BY LANTERN LIGHT
READ: Proverbs 20:27
“The human spirit is the lamp of the Lord – searching the deepest self.” – Proverbs 20:27
With our lanterns in hand, Brother Damian and I went down into the cellar of Greyfriars’ Abbey, the oldest part of the Abbey, the cellar having originally served as the first site back in 1888. Here twelve monks worshiped, ate and slept, day after day for a number of years while the rest of the Abbey was slowly built. Above this cellar now stands the chapel. And this damp and dark place that once was the center of life has become but the resting place of things broken and of things no longer needed. As our battery powered Coleman lanterns illumined this dusty cavern, I imagined myself being a monk of long ago, exploring an ancient place by lantern light. Old trunks and boxes, some empty, some filled with the forgotten stuff that life tends to leave in its wake. Broken chairs, stacks of warped lumber, rusty shovels, hammers, and nails, cobwebs aplenty, all covered with the dusty, dust of time. You see, Brother Damian and I were on a mission – to finally clean out the clutter from this place deep within our world.
The writer of Proverbs teaches that “the human spirit is the lamp of the Lord – searching the deepest self.” Among Benedictine Christians we call this process of searching the deepest self with the Light of God as the work of Holy Introspection. Oh, I suppose this contemplative practice of Holy iItrospection might be likened to modern-day in-depth psychotherapy, but it is much more than that … for Holy Introspection is a sacred pilgrimage made with the Lord at your side, an inward exploration through those inner rooms of our souls. It is a searching, an exploration that is made possible with the honest yet merciful Light of God. In Holy Introspection, one does not make the journey alone, we make it with the Lord by our side. And, in a bit of irony, when we make that inward journey with God, we in turn will often come upon the Lord already reside in some of those hidden and forgotten places, artifacts of faith that somehow became lost to us.
Contemplative writers has often used the image of the rooms within the interior castle. Our contemplative journey has often been described as a pilgrimage through both the soul of God and our own, with the Lord being our guide. Room by room, we take the time to look about in those forgotten places – forgotten places that we often say are not there, but honestly we sense are still there, somewhere As we explore with that Lantern of Divine Light, we sometimes come upon regrets, we sometimes come upon childhood fears, bitter memories stored away in dusty trunks, unrealized dreams rolled up in mothballs, haunting apprehensions that still creak and groan, unfinished work abandoned too soon, old scripts written upon our lives from playwrights of our past, tapes of hurtful conversations still waiting to be played once more, all over again. Most of what we find in those cellars and attics within in our souls we thought were no more. Yet we find they are still with us – taking up space and making it empty, slowly spreading the mildew through the ghostly thoughts within us. If we explored these inner rooms by ourselves, they would surely frighten us … so we leave them there behind half-locked doors … almost gone, … but not really gone. But when we explore with them the Lord, that Holy Light helps us to finally get around to cleaning up those inner places, sweeping them clean and filling them with fresh possibilities. Somehow we are always braver when we are not alone; somehow we always are braver when we have with us Someone “bigger” than ourselves.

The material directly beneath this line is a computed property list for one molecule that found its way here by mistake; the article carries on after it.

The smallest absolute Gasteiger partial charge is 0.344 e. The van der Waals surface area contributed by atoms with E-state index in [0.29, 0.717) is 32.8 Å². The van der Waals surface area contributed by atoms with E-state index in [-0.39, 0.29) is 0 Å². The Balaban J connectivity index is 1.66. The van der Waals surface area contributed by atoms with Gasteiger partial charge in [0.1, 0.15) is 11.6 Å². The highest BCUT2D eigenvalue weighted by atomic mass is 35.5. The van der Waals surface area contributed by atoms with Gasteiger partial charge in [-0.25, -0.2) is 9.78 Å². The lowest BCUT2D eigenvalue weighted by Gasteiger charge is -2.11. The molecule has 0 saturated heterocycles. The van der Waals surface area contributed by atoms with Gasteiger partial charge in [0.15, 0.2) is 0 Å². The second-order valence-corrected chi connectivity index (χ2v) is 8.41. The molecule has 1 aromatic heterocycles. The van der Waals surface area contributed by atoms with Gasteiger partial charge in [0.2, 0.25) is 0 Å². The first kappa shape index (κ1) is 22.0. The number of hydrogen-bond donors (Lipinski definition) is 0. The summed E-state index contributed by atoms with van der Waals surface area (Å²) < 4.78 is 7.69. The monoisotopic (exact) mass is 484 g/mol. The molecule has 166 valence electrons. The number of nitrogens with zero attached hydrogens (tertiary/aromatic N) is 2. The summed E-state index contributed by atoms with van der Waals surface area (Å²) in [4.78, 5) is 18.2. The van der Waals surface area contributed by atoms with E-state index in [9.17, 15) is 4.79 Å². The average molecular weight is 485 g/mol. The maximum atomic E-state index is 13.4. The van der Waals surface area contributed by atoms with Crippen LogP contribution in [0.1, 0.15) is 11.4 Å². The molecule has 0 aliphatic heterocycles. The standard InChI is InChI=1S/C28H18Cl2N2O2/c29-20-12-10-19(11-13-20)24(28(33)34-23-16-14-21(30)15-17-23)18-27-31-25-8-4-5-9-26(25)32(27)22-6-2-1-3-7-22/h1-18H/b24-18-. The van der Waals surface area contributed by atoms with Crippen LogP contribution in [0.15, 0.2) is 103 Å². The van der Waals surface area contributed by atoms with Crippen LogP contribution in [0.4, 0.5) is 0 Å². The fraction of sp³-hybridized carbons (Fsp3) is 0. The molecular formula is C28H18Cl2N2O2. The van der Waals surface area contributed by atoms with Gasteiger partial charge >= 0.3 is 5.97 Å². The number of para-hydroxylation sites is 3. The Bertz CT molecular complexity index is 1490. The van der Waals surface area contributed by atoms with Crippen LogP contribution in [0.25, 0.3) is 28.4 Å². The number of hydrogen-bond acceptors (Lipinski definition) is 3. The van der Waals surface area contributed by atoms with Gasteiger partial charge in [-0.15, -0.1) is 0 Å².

Here at Greyfriars’ Abbey, we believe in the practice of journal-ing. The Benedictine way has always found benefit in drawing forth the thoughts from within and them translating them into words on paper. Sometimes the journal pages we write, we keep in cherished bindings, to leave to those follow us lingering traces of our souls. Yet, at other times, the journal pages we write, we burn up – quite literally – to become smoke rising into the mercy of God and ashes returning to the dust of matters best left behind. We believe that in Holy Introspection, we discover that which ought to be resurrected into new expressions of life and we also discover that which we ought to cast away, to be returned to the dust of the trail behind us. So each day we journal … and we journal … and we journal … day after day, every mile of our spiritual journey … writing of what we come upon in our explorations of our souls and our exploration of the soul of God.
And I add this note about the keeping our journals, we always place at the beginning of each entry we write, the date and hour. … Why do we do this? Because we as Christian disciples in the Benedictine spirit believe that we are always beginning again, always moving forward with each new day and with each new moment, never dwelling in the past, but learning from it, forever journeying on, journeying on into Forever.
So, my Loved Ones, know thyself … but know thyself in the Light of God.
Brother Anthony of the Cross
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